new knowledge. In this article, the authors suggest
                 eight essential tactics on how teachers might teach
                 creatively, particularly with respect to computing
                 curricula, while they enjoy the teaching and learning
                 processes and reap the pleasures of getting students to
                 think creatively and productively in a complex
                 information world.",
  acknowledgement = ack-nhfb,
  fjournal =     "SIGCSE Bulletin (ACM Special Interest Group on
                 Computer Science Education)",
  journal-URL =  "http://portal.acm.org/browse_dl.cfm?idx=J688",
}

@Article{Roberts:2001:OM,
  author =       "Eric Roberts",
  title =        "An overview of {MiniJava}",
  journal =      j-SIGCSE,
  volume =       "33",
  number =       "1",
  pages =        "1--5",
  month =        mar,
  year =         "2001",
  CODEN =        "SIGSD3",
  DOI =          "http://dx.doi.org/10.1145/366413.364525",
  ISSN =         "0097-8418",
  ISSN-L =       "0097-8418",
  bibdate =      "Sat Nov 17 16:56:46 MST 2012",
  bibsource =    "http://portal.acm.org/;
                 http://www.math.utah.edu/pub/tex/bib/sigcse2000.bib",
  abstract =     "This paper describes the implementation of MiniJava, a
                 teaching-oriented programming language closely based on
                 the Java language developed by Sun Microsystems [6].
                 The core of the MiniJava environment is a restricted
                 subset of the standard Java release and is designed to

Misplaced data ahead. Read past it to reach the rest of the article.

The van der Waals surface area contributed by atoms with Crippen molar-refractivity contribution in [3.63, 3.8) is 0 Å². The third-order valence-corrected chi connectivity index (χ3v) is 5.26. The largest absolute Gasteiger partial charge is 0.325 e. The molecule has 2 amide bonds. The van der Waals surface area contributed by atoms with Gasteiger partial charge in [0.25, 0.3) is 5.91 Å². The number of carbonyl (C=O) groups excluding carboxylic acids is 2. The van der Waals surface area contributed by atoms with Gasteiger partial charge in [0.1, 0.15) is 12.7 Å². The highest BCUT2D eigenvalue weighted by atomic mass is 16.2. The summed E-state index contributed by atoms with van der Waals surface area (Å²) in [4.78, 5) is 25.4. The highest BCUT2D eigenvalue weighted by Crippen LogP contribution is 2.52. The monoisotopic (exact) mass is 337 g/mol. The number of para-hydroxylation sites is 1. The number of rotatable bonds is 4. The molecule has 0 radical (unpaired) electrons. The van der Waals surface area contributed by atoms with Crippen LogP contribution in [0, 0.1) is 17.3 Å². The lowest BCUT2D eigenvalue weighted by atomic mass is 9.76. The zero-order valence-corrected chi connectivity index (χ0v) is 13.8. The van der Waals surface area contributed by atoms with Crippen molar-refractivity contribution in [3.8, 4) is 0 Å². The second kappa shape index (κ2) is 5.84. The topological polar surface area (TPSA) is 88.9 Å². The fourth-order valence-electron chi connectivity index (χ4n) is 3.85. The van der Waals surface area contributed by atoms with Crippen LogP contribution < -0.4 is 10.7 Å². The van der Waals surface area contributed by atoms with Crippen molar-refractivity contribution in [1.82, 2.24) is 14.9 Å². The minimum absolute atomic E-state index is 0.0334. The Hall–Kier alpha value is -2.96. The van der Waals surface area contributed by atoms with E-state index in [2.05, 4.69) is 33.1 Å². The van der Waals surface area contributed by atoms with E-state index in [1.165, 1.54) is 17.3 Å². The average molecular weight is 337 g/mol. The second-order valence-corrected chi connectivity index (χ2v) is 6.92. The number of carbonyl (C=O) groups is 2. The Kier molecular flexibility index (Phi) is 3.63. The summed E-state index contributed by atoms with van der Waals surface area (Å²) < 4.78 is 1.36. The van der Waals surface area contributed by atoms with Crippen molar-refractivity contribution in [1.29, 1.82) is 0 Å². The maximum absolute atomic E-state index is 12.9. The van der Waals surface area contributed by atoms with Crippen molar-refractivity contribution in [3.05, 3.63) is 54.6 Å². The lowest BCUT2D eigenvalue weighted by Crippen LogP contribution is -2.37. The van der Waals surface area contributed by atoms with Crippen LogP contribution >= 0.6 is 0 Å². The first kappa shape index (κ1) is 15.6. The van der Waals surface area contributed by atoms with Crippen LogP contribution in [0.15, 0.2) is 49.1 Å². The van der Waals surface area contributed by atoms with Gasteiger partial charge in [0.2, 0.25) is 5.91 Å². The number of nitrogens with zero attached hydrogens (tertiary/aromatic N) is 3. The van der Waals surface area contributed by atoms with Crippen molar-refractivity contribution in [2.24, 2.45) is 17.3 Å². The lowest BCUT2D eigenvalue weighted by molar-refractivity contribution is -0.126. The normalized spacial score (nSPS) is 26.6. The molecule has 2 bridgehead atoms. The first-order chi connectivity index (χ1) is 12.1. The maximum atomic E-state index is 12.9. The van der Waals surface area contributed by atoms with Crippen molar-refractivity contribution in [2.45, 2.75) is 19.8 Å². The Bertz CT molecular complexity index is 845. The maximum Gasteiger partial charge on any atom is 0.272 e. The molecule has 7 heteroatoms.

reduce the intimidation factor introductory students
                 experience when they encounter a system as large as the
                 Java environment. The paper outlines the particular
                 restrictions and extensions that define MiniJava along
                 with pedagogical justifications for each.",
  acknowledgement = ack-nhfb,
  fjournal =     "SIGCSE Bulletin (ACM Special Interest Group on
                 Computer Science Education)",
  journal-URL =  "http://portal.acm.org/browse_dl.cfm?idx=J688",
}

@Article{Bruce:2001:LSG,
  author =       "Kim B. Bruce and Andrea Danyluk and Thomas Murtagh",
  title =        "A library to support a graphics-based object-first
                 approach to {CS} 1",
  journal =      j-SIGCSE,
  volume =       "33",
  number =       "1",
  pages =        "6--10",
  month =        mar,
  year =         "2001",
  CODEN =        "SIGSD3",
  DOI =          "http://dx.doi.org/10.1145/366413.364527",
  ISSN =         "0097-8418",
  ISSN-L =       "0097-8418",
  bibdate =      "Sat Nov 17 16:56:46 MST 2012",
  bibsource =    "http://portal.acm.org/;
                 http://www.math.utah.edu/pub/tex/bib/sigcse2000.bib",
  abstract =     "In this paper we describe a library we have developed
                 that supports an ``OO-from-the-beginning'' approach to
                 CS 1. The use of real graphics ``objects'' and
                 event-driven programming are important components of
                 our approach. The design of interactive graphical
                 programs helps students to both use objects and write
                 methods early while designing and implementing
                 interesting programs.",
  acknowledgement = ack-nhfb,
  fjournal =     "SIGCSE Bulletin (ACM Special Interest Group on
                 Computer Science Education)",
  journal-URL =  "http://portal.acm.org/browse_dl.cfm?idx=J688",
}

@Article{Koffman:2001:SJP,
  author =       "Elliot Koffman and Ursula Wolz",
  title =        "A simple {Java} package for {GUI}-like interactivity",
  journal =      j-SIGCSE,
  volume =       "33",